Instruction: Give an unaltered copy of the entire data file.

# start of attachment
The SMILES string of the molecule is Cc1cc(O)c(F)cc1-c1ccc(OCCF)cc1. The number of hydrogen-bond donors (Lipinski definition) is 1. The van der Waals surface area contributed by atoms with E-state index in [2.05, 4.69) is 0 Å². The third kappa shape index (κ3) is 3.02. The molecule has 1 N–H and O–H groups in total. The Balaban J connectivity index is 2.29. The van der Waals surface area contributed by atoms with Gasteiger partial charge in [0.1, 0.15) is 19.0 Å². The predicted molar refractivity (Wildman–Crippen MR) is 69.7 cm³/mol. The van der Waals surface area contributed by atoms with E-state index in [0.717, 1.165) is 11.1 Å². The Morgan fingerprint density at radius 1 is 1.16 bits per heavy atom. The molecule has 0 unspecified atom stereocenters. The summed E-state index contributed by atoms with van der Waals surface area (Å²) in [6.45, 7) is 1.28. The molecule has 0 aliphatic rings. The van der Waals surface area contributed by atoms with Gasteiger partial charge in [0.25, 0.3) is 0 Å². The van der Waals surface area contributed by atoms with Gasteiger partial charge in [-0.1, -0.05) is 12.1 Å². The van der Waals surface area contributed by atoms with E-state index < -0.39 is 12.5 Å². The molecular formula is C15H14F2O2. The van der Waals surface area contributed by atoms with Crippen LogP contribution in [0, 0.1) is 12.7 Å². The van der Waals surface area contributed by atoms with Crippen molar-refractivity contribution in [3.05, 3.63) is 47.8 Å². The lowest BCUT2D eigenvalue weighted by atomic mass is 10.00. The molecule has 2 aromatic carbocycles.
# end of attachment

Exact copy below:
The SMILES string of the molecule is Cc1cc(O)c(F)cc1-c1ccc(OCCF)cc1. The number of hydrogen-bond donors (Lipinski definition) is 1. The van der Waals surface area contributed by atoms with E-state index in [2.05, 4.69) is 0 Å². The third kappa shape index (κ3) is 3.02. The molecule has 1 N–H and O–H groups in total. The Balaban J connectivity index is 2.29. The van der Waals surface area contributed by atoms with Gasteiger partial charge in [0.1, 0.15) is 19.0 Å². The predicted molar refractivity (Wildman–Crippen MR) is 69.7 cm³/mol. The van der Waals surface area contributed by atoms with E-state index in [0.717, 1.165) is 11.1 Å². The Morgan fingerprint density at radius 1 is 1.16 bits per heavy atom. The molecule has 0 unspecified atom stereocenters. The summed E-state index contributed by atoms with van der Waals surface area (Å²) in [6.45, 7) is 1.28. The molecule has 0 aliphatic rings. The van der Waals surface area contributed by atoms with Gasteiger partial charge in [0.25, 0.3) is 0 Å². The van der Waals surface area contributed by atoms with Gasteiger partial charge in [-0.1, -0.05) is 12.1 Å². The van der Waals surface area contributed by atoms with E-state index < -0.39 is 12.5 Å². The molecular formula is C15H14F2O2. The van der Waals surface area contributed by atoms with Crippen LogP contribution in [0, 0.1) is 12.7 Å². The van der Waals surface area contributed by atoms with Crippen molar-refractivity contribution in [3.05, 3.63) is 47.8 Å². The lowest BCUT2D eigenvalue weighted by atomic mass is 10.00. The molecule has 2 aromatic carbocycles.